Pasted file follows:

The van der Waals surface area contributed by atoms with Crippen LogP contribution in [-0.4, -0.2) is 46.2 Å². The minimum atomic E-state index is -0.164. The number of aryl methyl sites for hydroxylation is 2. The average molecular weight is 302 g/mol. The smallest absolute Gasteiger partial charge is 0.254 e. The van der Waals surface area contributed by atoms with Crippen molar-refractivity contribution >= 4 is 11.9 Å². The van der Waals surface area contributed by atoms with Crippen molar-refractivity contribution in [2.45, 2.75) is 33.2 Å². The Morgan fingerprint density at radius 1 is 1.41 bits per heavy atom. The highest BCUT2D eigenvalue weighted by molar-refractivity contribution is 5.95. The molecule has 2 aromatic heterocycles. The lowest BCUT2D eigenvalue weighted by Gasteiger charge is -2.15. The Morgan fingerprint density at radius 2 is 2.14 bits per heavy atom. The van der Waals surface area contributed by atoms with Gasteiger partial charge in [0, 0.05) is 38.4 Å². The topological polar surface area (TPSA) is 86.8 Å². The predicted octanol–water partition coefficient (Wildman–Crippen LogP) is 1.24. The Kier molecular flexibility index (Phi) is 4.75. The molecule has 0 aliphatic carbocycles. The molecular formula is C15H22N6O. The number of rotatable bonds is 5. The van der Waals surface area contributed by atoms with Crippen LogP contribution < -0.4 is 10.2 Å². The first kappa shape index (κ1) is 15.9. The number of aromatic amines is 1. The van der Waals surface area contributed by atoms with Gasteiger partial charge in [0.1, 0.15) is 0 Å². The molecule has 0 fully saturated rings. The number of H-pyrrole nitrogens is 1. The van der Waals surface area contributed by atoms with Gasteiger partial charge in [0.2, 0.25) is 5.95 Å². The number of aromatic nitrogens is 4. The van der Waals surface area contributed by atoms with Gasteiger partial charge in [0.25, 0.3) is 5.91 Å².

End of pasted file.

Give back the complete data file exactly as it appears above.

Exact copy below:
The van der Waals surface area contributed by atoms with Crippen LogP contribution in [-0.4, -0.2) is 46.2 Å². The minimum atomic E-state index is -0.164. The number of aryl methyl sites for hydroxylation is 2. The average molecular weight is 302 g/mol. The smallest absolute Gasteiger partial charge is 0.254 e. The van der Waals surface area contributed by atoms with Crippen molar-refractivity contribution >= 4 is 11.9 Å². The van der Waals surface area contributed by atoms with Crippen molar-refractivity contribution in [2.45, 2.75) is 33.2 Å². The Morgan fingerprint density at radius 1 is 1.41 bits per heavy atom. The highest BCUT2D eigenvalue weighted by molar-refractivity contribution is 5.95. The molecule has 2 aromatic heterocycles. The lowest BCUT2D eigenvalue weighted by Gasteiger charge is -2.15. The Morgan fingerprint density at radius 2 is 2.14 bits per heavy atom. The van der Waals surface area contributed by atoms with Gasteiger partial charge in [0, 0.05) is 38.4 Å². The topological polar surface area (TPSA) is 86.8 Å². The predicted octanol–water partition coefficient (Wildman–Crippen LogP) is 1.24. The Kier molecular flexibility index (Phi) is 4.75. The molecule has 0 aliphatic carbocycles. The molecular formula is C15H22N6O. The number of rotatable bonds is 5. The van der Waals surface area contributed by atoms with Crippen LogP contribution < -0.4 is 10.2 Å². The first kappa shape index (κ1) is 15.9. The number of aromatic amines is 1. The van der Waals surface area contributed by atoms with Gasteiger partial charge in [0.1, 0.15) is 0 Å². The molecule has 0 fully saturated rings. The number of H-pyrrole nitrogens is 1. The van der Waals surface area contributed by atoms with Gasteiger partial charge in [0.2, 0.25) is 5.95 Å². The number of aromatic nitrogens is 4. The van der Waals surface area contributed by atoms with Gasteiger partial charge in [0.25, 0.3) is 5.91 Å².